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Sep 20, 2020 - 4:19:08 AM
1582 posts since 1/21/2009

How would you define smooth fiddling? Is it rhythmic, tonal?, a combination? Is it something you can practice your way into. I used to think becoming "smoother" was inevitable, the natural evolution and product of years of playing but a lot of the great players I admire, I would not say are particularly smooth although their rhythm is excellent. So I'm thinking it's a tonal thing and a personal inclination to pursue or not. Some of the great bluegrass players are often defined as smooth. Is that the demand of the style? What Is it? a bowing thing? phrasing and the way the slurs are arranged?, a dark sounding evenly balanced instrument maybe? Thoughts?

Sep 20, 2020 - 4:58:13 AM

1413 posts since 4/6/2014

A few of the things i'm trying are:

Using more, and longer slurs, and using cuts, rolls and ornaments to define the notes,
Subtle pulses in bowing to keep the rhythm.
Longer phrasing, only using "saw" stroke to keep the rhythm going when it is required
phrasing should tail off dynamically at the end of a phrase, or swell in the middle.
As in an earlier post of Kevin Burke's playing using subdivisions of 3, notes then catching up the slack with a one or two separate bows,(in a reel)
Not starting so many phrases with a definite "Plosive" sort of thing.
Alternating the emphasis from the off beat to the on beat.
Being more elastic with the rhythm within the phrases.
Getting triplets more subtle.....etc etc
As you say the fiddle will make a difference as well, but not as much as being in control of the dynamics with the bow

...oh.. and working the fingering out so that i can play a the longer phrases in one long bow on adjacent strings (may involve shifting). leaving me free to use whatever dynamics and rhythms i need to. You seem to have a handle on that already from an earlier post, (fingering the note you are playing and the next note)...also good for crossing strings for a note larger or smaller than an octave.

Sep 20, 2020 - 5:24:04 AM

11335 posts since 9/23/2009
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I think Bluegrass players are smoother than old time, normally, of course not always. I guess if you play a lot of rapid fire notes, as you often hear in BG, a long bow is just gonna be the way to go for that. I think in Old Time there's usually more "bumpy" bowing going on...usually fewer notes and just rhythmic contour and then a rhythmic bowing element put into that. Just my opinion from what little I've seen.

Of course some BG fiddlers do shorter strokes and some OT fiddlers use longer ones...so...???? I guess we all eventually find our own way. The classical people are the smoothest of all, you can't hardly tell when they change direction...but I think they put hours in each day to get that effect.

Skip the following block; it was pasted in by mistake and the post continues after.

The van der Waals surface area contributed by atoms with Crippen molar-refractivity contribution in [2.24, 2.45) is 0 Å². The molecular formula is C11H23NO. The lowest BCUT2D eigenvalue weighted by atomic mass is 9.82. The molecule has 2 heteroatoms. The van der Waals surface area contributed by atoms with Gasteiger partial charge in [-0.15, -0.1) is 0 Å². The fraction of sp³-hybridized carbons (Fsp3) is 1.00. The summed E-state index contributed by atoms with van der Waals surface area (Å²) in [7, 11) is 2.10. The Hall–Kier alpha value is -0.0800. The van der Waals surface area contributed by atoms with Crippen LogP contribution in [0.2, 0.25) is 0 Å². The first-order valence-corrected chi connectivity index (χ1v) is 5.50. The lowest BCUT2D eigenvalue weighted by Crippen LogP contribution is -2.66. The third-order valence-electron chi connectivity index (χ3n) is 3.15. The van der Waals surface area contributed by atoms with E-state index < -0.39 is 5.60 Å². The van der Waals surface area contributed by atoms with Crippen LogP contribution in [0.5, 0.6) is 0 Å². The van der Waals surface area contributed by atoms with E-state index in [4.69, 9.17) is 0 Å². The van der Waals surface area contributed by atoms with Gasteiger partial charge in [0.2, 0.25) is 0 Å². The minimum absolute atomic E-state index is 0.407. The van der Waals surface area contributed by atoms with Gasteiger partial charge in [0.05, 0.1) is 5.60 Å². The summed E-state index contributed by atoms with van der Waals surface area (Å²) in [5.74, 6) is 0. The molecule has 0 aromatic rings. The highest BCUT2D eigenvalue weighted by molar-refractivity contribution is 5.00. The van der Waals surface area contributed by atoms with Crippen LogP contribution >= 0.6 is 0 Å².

Sep 20, 2020 - 7:36:02 AM

571 posts since 8/10/2017

I have a book of scale exercises that contain various phrasings for the scale. Some are really tricky (for me). Long bows or bow direction changes where I wouldn't naturally put them. I have found that even though I only do the same old scale, it carries over to tunes unconsciously sometimes. You might consider doing something boring like that to train muscle memory to do new things.

I don't know if that makes you smoother, though. I'm unsure what that means. Fewer saw strokes of just such skill and talent it sounds effortless?

Sep 20, 2020 - 9:42 AM
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218 posts since 3/1/2020
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Smooth playing comes from a fluid wrist and an even bow stroke. Also, it’s more common in old time fiddling to keep the bow on the string without changing the articulation.

Sep 20, 2020 - 9:56:47 AM

284 posts since 6/21/2007

quote:
Originally posted by sbhikes2

I have a book of scale exercises that contain various phrasings for the scale. Some are really tricky (for me). Long bows or bow direction changes where I wouldn't naturally put them. I have found that even though I only do the same old scale, it carries over to tunes unconsciously sometimes. You might consider doing something boring like that to train muscle memory to do new things.

I don't know if that makes you smoother, though. I'm unsure what that means. Fewer saw strokes of just such skill and talent it sounds effortless?


Hi Diane,

what's the name of that book?

Thanks,

Rick

Sep 20, 2020 - 10:23:32 AM

2072 posts since 10/22/2007
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Smooth is Kenny Baker.

Opposite of the percusive scratch some O.T. fiddlers use. Scratch ain't a bad thing, if it's what you want.

Sep 20, 2020 - 10:25:59 AM

571 posts since 8/10/2017